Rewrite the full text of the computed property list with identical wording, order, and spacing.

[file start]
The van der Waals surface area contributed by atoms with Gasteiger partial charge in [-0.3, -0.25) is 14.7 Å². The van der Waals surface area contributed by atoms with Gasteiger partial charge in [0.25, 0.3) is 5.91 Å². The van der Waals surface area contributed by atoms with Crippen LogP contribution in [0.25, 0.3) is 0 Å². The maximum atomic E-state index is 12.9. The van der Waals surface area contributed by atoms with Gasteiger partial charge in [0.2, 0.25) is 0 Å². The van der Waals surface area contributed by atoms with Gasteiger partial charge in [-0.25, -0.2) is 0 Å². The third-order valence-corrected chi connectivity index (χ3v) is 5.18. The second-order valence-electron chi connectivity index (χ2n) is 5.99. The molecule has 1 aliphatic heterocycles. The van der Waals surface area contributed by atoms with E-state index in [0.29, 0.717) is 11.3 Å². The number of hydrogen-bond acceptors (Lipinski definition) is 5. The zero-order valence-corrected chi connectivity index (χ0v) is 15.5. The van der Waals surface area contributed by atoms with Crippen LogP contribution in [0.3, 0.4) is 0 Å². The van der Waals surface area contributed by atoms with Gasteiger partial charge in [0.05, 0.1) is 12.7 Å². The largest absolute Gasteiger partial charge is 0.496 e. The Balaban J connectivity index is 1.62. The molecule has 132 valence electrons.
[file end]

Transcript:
The van der Waals surface area contributed by atoms with Gasteiger partial charge in [-0.3, -0.25) is 14.7 Å². The van der Waals surface area contributed by atoms with Gasteiger partial charge in [0.25, 0.3) is 5.91 Å². The van der Waals surface area contributed by atoms with Crippen LogP contribution in [0.25, 0.3) is 0 Å². The maximum atomic E-state index is 12.9. The van der Waals surface area contributed by atoms with Gasteiger partial charge in [0.2, 0.25) is 0 Å². The van der Waals surface area contributed by atoms with Gasteiger partial charge in [-0.25, -0.2) is 0 Å². The third-order valence-corrected chi connectivity index (χ3v) is 5.18. The second-order valence-electron chi connectivity index (χ2n) is 5.99. The molecule has 1 aliphatic heterocycles. The van der Waals surface area contributed by atoms with E-state index in [0.29, 0.717) is 11.3 Å². The number of hydrogen-bond acceptors (Lipinski definition) is 5. The zero-order valence-corrected chi connectivity index (χ0v) is 15.5. The van der Waals surface area contributed by atoms with Crippen LogP contribution in [0.3, 0.4) is 0 Å². The van der Waals surface area contributed by atoms with Gasteiger partial charge in [0.05, 0.1) is 12.7 Å². The largest absolute Gasteiger partial charge is 0.496 e. The Balaban J connectivity index is 1.62. The molecule has 132 valence electrons.